Art review: York Chang at 18th Street Arts Center


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As the Southland readies for Pacific Standard Time, an avalanche of exhibitions on L.A. art since the 1940s, York Chang’s supremely ambivalent exhibition at 18th Street Arts troubles the very project of history and documentation.

Purporting to expose for the first time the activities of a 1970s Southern California group, Artist Actualization Services, Chang and collaborator Fernando Sanchez present photographs, video and a special issue of the defunct magazine High Performance. They claim that AAS never entered the annals of art history because its work consisted wholly of impersonating other artists. These performances, Chang and Sanchez insist, were documented as the real thing in collaboration with members of the High Performance editorial staff. Until now, the true identities of the performers have never been revealed.


The walls of the small project room are lined with sundry photo documentation, a video (which was not working when I visited) and a large diagram of the relationship between artist, history and time. The photos are all digital prints, supposedly reproductions of original material. But the malleability of digital technology — it’s all too easy to make new things look old — throws these claims into doubt. There are no objects that date from the ‘70s, raising questions about Chang’s reliability as a historian. If something is written in a wall text, we generally accept it as true. But how do we really know? The disconnect between the show’s claims and its content reveals how history and truth are really matters of trust.

This in itself is nothing new, but fissures become more obvious and more confusing in the special issue of High Performance, edited by Chang and Sanchez. The magazine, which ceased publication in 1997, supposedly reviewed works by Paul McCarthy, Chris Burden, Richard Prince and others that were actually the work of impostors. The magazine now claims to set the record straight by printing each original review on one page of a spread and the impostor’s confession on the other. However, Chang and Sanchez have also published dueling letters from the editors. In one, they claim that all the new texts are fictional. In the other, they insist the stories are the product of a year’s worth of research and interviews. The accounts themselves are impressively detailed. Which letter should we believe? In a sense, it hardly matters. Either Chang is doing art history and raising the same kind of questions that motivated AAS, or he is trying to make fools of us all while opening up a hall of mirrors on history, institutions and documentation. In either case, the goal is the same: to wreak havoc on certainty. It’s not a bad one, considering what absolute certainty has recently wrought in our nation’s capitol.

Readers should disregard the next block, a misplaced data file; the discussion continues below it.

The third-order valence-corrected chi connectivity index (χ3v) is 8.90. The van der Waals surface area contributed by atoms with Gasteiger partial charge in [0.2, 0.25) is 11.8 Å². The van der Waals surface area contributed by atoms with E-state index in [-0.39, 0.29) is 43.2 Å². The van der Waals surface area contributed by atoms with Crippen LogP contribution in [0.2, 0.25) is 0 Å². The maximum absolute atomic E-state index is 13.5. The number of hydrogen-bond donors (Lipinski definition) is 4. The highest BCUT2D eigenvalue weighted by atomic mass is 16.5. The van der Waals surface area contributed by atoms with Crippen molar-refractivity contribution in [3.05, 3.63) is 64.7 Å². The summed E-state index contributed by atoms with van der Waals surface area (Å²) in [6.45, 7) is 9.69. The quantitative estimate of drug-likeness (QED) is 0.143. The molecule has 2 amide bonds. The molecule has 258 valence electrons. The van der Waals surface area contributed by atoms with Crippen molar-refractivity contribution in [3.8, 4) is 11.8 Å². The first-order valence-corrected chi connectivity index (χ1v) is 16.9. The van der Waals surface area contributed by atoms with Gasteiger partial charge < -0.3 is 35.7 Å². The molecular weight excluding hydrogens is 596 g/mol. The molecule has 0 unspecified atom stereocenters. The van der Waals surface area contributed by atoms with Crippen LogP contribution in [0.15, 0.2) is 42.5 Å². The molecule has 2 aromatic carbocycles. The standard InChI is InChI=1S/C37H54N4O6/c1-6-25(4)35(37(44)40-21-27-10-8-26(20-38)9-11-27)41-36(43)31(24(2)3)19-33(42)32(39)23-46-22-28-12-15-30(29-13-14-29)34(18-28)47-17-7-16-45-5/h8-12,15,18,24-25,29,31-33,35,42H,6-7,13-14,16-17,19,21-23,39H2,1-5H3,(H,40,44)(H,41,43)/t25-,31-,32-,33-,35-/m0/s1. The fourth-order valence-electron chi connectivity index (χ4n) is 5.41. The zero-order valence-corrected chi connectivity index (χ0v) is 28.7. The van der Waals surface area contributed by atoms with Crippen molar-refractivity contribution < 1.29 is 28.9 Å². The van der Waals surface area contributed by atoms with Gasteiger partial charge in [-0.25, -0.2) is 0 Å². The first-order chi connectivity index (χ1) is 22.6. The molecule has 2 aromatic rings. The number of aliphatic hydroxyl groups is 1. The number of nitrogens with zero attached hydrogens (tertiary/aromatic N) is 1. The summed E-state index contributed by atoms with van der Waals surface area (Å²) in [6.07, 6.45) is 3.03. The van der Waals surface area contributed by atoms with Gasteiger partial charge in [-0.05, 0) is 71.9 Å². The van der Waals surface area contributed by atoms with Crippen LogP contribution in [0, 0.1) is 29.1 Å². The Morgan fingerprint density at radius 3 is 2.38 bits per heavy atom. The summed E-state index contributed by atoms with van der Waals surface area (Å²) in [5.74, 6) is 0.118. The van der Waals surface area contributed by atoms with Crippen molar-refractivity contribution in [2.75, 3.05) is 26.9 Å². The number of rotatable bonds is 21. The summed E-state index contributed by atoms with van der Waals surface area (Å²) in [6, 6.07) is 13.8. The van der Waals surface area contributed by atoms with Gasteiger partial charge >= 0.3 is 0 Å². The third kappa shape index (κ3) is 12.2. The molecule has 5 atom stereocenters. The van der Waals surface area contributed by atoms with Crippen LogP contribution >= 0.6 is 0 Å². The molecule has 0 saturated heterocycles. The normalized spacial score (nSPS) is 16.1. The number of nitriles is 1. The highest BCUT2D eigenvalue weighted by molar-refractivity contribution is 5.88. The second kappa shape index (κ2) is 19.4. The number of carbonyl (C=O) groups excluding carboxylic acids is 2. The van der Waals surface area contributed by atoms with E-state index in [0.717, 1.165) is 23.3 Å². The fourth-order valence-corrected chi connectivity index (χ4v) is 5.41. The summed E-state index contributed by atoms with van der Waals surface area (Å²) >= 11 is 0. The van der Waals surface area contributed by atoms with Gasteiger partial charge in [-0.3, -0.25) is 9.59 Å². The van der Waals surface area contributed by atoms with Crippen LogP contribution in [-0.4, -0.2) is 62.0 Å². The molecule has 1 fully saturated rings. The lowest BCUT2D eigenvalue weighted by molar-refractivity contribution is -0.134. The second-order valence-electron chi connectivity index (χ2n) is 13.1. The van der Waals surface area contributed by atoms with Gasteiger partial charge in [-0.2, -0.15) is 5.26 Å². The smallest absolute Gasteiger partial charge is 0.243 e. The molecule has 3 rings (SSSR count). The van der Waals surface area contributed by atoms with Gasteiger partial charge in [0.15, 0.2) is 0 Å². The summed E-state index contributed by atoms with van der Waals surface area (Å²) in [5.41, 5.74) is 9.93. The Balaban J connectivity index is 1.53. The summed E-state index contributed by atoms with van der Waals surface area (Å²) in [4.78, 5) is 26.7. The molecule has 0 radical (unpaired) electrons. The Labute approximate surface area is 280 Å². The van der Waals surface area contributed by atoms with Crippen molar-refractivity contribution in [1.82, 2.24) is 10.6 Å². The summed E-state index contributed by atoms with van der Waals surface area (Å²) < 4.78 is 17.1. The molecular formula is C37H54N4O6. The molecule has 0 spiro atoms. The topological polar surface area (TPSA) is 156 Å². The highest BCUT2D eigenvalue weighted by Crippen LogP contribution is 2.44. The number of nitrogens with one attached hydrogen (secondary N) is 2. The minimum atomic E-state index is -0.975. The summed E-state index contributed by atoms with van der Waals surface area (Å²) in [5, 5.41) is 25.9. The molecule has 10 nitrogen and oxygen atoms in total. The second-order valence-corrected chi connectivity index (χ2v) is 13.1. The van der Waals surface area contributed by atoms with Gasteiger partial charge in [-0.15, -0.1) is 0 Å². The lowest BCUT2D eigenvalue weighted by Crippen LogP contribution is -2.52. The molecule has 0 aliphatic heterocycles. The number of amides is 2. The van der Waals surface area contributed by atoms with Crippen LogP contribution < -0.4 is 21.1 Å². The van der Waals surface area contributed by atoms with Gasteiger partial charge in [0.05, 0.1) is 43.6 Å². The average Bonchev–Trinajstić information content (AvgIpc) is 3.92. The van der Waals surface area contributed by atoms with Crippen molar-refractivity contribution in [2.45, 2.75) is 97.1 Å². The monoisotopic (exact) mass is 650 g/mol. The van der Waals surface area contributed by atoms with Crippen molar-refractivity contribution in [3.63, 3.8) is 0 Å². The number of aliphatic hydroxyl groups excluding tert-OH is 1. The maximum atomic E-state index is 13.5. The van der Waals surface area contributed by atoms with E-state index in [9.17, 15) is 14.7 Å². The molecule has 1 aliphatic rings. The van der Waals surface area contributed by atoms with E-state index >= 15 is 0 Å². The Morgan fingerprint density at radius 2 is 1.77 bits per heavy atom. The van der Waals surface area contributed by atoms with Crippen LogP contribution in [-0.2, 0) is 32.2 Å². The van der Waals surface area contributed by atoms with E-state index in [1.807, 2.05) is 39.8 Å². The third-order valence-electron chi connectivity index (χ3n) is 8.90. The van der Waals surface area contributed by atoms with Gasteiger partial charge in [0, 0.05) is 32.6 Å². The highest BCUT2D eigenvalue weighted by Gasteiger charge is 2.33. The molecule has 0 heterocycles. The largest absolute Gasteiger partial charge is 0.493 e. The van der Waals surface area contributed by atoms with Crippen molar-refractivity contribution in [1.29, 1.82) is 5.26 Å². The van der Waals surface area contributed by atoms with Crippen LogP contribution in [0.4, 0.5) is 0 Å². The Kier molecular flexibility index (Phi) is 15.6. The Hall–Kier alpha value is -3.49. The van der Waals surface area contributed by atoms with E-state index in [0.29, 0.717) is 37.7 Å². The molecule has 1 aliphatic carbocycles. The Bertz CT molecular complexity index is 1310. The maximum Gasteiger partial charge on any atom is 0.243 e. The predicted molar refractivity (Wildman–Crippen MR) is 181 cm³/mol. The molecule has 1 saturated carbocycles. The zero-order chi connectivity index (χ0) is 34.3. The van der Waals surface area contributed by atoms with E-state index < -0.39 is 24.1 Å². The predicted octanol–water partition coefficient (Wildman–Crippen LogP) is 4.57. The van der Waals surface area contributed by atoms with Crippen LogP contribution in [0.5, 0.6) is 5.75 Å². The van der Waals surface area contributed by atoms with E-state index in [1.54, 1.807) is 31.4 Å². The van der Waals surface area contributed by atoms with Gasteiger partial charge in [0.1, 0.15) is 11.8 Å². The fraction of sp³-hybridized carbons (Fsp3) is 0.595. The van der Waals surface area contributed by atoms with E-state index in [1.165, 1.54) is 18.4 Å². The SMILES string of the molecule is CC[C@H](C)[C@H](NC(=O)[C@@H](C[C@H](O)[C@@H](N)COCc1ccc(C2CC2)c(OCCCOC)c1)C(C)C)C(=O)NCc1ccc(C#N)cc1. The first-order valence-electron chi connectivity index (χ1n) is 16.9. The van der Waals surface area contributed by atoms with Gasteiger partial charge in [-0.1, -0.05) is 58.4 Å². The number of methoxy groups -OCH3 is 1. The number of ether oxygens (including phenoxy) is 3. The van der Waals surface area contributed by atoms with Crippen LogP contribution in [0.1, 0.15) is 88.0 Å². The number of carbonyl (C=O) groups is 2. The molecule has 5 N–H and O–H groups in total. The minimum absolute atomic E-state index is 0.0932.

AAS purportedly claimed that the whole notion of history should be abolished because it is a tool of an oppressive state. While it’s true that history is written by the victors, what does it mean that Chang is now writing the history of a group that wanted nothing to do with it? A group whose members secretly thwarted accurate documentation of ephemeral artworks and undermined genius auteurs by impersonating them? Forgive the cliché, but if a tree falls in a forest and no one is there to hear it, does it make a sound? Whether AAS was real or not, it is only by inscribing its exploits — or at least the idea of them — in history that they make any difference at all.

-- Sharon Mizota

18th Street Arts Center, 1639 18th St., Santa Monica, (310) 453-3711, through Aug. 28. Closed Saturdays and Sundays.

Top: York Chang, ‘No History!,’ 2011. Image courtesy of artist.

Middle: York Chang with Fernando Sanchez, ‘High Performance’: the Corrections Issue, 2011. Image courtesy of artist.